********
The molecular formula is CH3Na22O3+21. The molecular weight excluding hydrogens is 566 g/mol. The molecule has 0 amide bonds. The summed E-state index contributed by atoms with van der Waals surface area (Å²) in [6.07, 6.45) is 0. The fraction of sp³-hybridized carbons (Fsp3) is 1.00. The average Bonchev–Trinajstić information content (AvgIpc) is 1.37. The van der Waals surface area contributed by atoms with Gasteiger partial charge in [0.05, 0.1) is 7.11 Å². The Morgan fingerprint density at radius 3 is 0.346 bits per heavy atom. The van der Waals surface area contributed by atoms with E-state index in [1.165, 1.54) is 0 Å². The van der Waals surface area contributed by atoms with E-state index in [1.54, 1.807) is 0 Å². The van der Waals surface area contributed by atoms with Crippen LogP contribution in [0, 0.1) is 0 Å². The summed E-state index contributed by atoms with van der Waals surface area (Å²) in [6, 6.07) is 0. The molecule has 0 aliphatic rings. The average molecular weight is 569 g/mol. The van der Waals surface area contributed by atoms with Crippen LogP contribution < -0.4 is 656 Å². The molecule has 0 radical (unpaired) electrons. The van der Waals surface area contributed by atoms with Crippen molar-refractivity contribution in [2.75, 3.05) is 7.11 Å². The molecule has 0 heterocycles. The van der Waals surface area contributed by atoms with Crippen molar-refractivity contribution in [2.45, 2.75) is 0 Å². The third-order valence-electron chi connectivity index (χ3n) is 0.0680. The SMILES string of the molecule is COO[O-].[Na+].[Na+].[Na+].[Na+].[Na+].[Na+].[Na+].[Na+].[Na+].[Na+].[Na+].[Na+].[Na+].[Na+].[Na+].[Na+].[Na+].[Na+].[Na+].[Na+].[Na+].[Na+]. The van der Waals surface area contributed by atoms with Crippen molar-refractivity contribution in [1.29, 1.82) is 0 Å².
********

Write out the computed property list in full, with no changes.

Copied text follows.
The molecular formula is CH3Na22O3+21. The molecular weight excluding hydrogens is 566 g/mol. The molecule has 0 amide bonds. The summed E-state index contributed by atoms with van der Waals surface area (Å²) in [6.07, 6.45) is 0. The fraction of sp³-hybridized carbons (Fsp3) is 1.00. The average Bonchev–Trinajstić information content (AvgIpc) is 1.37. The van der Waals surface area contributed by atoms with Gasteiger partial charge in [0.05, 0.1) is 7.11 Å². The Morgan fingerprint density at radius 3 is 0.346 bits per heavy atom. The van der Waals surface area contributed by atoms with E-state index in [1.165, 1.54) is 0 Å². The van der Waals surface area contributed by atoms with E-state index in [1.54, 1.807) is 0 Å². The van der Waals surface area contributed by atoms with Crippen LogP contribution in [0, 0.1) is 0 Å². The summed E-state index contributed by atoms with van der Waals surface area (Å²) in [6, 6.07) is 0. The molecule has 0 aliphatic rings. The average molecular weight is 569 g/mol. The van der Waals surface area contributed by atoms with Crippen LogP contribution < -0.4 is 656 Å². The molecule has 0 radical (unpaired) electrons. The van der Waals surface area contributed by atoms with Crippen molar-refractivity contribution in [2.75, 3.05) is 7.11 Å². The molecule has 0 heterocycles. The van der Waals surface area contributed by atoms with Crippen molar-refractivity contribution in [2.45, 2.75) is 0 Å². The third-order valence-electron chi connectivity index (χ3n) is 0.0680. The SMILES string of the molecule is COO[O-].[Na+].[Na+].[Na+].[Na+].[Na+].[Na+].[Na+].[Na+].[Na+].[Na+].[Na+].[Na+].[Na+].[Na+].[Na+].[Na+].[Na+].[Na+].[Na+].[Na+].[Na+].[Na+]. The van der Waals surface area contributed by atoms with Crippen molar-refractivity contribution in [1.29, 1.82) is 0 Å².